Download this Paper Open PDF in Browser

The Effect of Employee Stock Options on the Evolution of Compensation in the 1990s

18 Pages Posted: 21 Jun 2001  

Hamid Mehran

Independent

Joseph S. Tracy

Federal Reserve Bank of New York; National Bureau of Economic Research (NBER)

Abstract

Between 1995 and 1998, actual growth in compensation per hour (CPH) accelerated from approximately 2 percent to 5 percent. Yet as the labor market continued to tighten in 1999, CPH growth unexpectedly slowed. This article explores whether this aggregate wage puzzle can be explained by changes in the pay structure-specifically, by the increased use of employee stock options in the 1990s. The CPH measure captures these options on their exercise date, rather than on the date they are granted. By recalculating compensation per hour to reflect the options' value on the grant date, the authors find that the adjusted CPH measure accelerated in each year from 1995 to 1999.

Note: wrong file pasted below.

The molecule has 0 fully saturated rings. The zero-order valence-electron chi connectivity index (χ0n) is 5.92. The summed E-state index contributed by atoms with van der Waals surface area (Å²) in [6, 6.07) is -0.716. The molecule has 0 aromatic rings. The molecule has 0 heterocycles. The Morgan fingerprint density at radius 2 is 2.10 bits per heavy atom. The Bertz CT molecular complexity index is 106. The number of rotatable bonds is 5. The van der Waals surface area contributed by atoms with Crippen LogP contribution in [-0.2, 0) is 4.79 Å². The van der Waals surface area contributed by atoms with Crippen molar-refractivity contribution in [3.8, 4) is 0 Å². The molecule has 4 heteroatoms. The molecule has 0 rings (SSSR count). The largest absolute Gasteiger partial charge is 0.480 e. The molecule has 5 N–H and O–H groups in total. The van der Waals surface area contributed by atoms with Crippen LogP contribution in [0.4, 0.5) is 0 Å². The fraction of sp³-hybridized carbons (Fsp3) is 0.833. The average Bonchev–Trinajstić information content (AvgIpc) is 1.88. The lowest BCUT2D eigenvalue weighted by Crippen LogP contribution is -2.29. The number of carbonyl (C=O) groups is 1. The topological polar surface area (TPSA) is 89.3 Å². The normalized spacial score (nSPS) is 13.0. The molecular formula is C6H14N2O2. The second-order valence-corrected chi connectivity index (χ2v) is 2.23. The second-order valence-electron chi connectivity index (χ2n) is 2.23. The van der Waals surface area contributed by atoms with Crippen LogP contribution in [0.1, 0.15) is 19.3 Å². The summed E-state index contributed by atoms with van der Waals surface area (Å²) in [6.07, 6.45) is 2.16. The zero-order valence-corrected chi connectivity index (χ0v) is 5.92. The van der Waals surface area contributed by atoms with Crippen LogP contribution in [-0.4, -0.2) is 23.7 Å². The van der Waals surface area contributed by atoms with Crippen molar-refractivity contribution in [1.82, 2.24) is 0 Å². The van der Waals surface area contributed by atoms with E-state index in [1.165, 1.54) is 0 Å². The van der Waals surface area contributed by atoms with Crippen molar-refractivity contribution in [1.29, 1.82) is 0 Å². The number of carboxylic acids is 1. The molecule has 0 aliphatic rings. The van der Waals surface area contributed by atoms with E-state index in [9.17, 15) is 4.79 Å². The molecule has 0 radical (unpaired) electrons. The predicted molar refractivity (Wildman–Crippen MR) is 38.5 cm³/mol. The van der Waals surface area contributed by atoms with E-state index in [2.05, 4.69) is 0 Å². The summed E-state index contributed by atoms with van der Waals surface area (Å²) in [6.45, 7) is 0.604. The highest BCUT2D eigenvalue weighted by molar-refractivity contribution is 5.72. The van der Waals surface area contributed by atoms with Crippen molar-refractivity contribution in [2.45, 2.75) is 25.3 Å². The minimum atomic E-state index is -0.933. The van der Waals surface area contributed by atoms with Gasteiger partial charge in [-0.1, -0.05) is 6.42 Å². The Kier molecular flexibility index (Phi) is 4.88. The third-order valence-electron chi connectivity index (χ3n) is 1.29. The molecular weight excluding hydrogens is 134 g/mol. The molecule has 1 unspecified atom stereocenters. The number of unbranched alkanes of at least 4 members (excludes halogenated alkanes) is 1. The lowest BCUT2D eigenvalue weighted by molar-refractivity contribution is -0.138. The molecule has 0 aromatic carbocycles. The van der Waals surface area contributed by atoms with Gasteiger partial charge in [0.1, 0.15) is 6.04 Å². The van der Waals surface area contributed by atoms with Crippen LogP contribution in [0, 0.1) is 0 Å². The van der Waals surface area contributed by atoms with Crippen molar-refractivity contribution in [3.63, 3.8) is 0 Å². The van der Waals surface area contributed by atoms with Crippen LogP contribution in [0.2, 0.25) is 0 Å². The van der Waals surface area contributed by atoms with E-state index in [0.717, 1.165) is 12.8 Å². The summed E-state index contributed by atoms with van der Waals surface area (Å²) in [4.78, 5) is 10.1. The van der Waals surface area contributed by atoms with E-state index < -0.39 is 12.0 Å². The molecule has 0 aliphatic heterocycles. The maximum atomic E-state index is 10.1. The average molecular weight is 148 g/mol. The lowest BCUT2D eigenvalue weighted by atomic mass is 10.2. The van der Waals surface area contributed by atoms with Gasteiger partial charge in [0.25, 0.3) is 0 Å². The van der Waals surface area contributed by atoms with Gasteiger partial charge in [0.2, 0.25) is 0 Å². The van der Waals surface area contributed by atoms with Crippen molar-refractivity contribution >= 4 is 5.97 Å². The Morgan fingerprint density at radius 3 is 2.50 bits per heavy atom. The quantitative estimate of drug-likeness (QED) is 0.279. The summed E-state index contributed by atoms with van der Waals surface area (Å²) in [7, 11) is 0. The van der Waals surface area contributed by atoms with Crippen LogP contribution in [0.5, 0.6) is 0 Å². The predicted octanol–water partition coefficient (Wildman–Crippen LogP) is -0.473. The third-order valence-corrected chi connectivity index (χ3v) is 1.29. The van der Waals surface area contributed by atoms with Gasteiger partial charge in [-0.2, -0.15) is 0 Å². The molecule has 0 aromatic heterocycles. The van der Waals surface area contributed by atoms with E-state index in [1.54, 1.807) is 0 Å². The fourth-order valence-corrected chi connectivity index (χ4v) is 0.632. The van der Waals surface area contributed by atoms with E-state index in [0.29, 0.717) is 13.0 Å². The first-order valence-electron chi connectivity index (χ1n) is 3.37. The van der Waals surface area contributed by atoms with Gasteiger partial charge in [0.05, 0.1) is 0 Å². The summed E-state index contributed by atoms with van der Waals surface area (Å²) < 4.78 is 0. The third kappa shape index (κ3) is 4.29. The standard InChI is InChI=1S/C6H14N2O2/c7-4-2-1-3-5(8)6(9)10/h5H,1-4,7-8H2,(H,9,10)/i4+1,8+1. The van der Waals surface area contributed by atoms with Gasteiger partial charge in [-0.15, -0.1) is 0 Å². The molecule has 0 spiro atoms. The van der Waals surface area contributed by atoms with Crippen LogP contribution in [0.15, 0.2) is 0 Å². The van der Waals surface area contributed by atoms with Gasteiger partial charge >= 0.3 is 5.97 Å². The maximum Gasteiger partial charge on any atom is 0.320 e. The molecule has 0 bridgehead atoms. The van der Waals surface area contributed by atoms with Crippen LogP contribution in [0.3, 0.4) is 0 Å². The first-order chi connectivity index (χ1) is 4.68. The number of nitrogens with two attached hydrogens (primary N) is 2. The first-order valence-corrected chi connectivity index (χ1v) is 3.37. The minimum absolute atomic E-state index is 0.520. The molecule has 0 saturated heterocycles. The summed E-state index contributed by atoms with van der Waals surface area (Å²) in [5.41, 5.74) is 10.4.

Keywords: employee stock options, compensation per hour, labor markets

JEL Classification: G3, G10, J3, J33

Suggested Citation

Mehran, Hamid and Tracy, Joseph S., The Effect of Employee Stock Options on the Evolution of Compensation in the 1990s. Economic Policy Review, Vol. 7, No. 3, December 2001. Available at SSRN: https://ssrn.com/abstract=272482 or http://dx.doi.org/10.2139/ssrn.272482

Hamid Mehran

Independent ( email )

No Address Available

Joseph Tracy (Contact Author)

Federal Reserve Bank of New York ( email )

33 Liberty Street
New York, NY 10045
United States
212-720-6344 (Phone)
212-720-2630 (Fax)

National Bureau of Economic Research (NBER) ( email )

1050 Massachusetts Avenue
Cambridge, MA 02138
United States

Paper statistics

Downloads
465
Rank
49,889
Abstract Views
2,761